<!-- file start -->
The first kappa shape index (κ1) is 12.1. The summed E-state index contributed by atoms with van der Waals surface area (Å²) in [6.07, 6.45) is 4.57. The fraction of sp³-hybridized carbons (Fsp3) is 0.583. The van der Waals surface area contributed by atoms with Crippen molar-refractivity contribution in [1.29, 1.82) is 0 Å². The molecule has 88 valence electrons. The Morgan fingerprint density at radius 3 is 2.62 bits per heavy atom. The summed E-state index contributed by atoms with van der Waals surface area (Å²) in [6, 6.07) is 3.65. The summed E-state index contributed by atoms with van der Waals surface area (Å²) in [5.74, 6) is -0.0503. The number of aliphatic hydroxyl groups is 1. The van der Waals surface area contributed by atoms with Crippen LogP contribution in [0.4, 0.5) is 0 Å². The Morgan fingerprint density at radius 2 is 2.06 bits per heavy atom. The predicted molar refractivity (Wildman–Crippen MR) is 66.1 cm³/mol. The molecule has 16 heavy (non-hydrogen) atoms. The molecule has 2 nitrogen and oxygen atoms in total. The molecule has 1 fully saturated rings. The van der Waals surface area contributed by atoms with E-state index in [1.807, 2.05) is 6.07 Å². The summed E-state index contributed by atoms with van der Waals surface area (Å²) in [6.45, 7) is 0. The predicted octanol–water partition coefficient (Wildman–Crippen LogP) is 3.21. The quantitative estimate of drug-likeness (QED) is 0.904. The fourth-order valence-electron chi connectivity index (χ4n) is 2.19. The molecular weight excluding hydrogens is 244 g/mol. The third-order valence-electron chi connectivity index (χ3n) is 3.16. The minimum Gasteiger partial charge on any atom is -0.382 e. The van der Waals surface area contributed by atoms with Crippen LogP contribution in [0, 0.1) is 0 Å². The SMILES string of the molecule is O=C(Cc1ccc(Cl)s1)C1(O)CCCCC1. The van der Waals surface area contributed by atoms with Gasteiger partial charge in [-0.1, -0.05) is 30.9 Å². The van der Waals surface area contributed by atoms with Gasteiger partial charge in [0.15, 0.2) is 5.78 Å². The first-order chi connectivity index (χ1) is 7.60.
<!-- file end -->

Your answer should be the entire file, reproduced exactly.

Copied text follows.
The first kappa shape index (κ1) is 12.1. The summed E-state index contributed by atoms with van der Waals surface area (Å²) in [6.07, 6.45) is 4.57. The fraction of sp³-hybridized carbons (Fsp3) is 0.583. The van der Waals surface area contributed by atoms with Crippen molar-refractivity contribution in [1.29, 1.82) is 0 Å². The molecule has 88 valence electrons. The Morgan fingerprint density at radius 3 is 2.62 bits per heavy atom. The summed E-state index contributed by atoms with van der Waals surface area (Å²) in [6, 6.07) is 3.65. The summed E-state index contributed by atoms with van der Waals surface area (Å²) in [5.74, 6) is -0.0503. The number of aliphatic hydroxyl groups is 1. The van der Waals surface area contributed by atoms with Crippen LogP contribution in [0.4, 0.5) is 0 Å². The Morgan fingerprint density at radius 2 is 2.06 bits per heavy atom. The predicted molar refractivity (Wildman–Crippen MR) is 66.1 cm³/mol. The molecule has 16 heavy (non-hydrogen) atoms. The molecule has 2 nitrogen and oxygen atoms in total. The molecule has 1 fully saturated rings. The van der Waals surface area contributed by atoms with E-state index in [1.807, 2.05) is 6.07 Å². The summed E-state index contributed by atoms with van der Waals surface area (Å²) in [6.45, 7) is 0. The predicted octanol–water partition coefficient (Wildman–Crippen LogP) is 3.21. The quantitative estimate of drug-likeness (QED) is 0.904. The fourth-order valence-electron chi connectivity index (χ4n) is 2.19. The molecular weight excluding hydrogens is 244 g/mol. The third-order valence-electron chi connectivity index (χ3n) is 3.16. The minimum Gasteiger partial charge on any atom is -0.382 e. The van der Waals surface area contributed by atoms with Crippen LogP contribution in [0, 0.1) is 0 Å². The SMILES string of the molecule is O=C(Cc1ccc(Cl)s1)C1(O)CCCCC1. The van der Waals surface area contributed by atoms with Gasteiger partial charge in [-0.1, -0.05) is 30.9 Å². The van der Waals surface area contributed by atoms with Gasteiger partial charge in [0.15, 0.2) is 5.78 Å². The first-order chi connectivity index (χ1) is 7.60.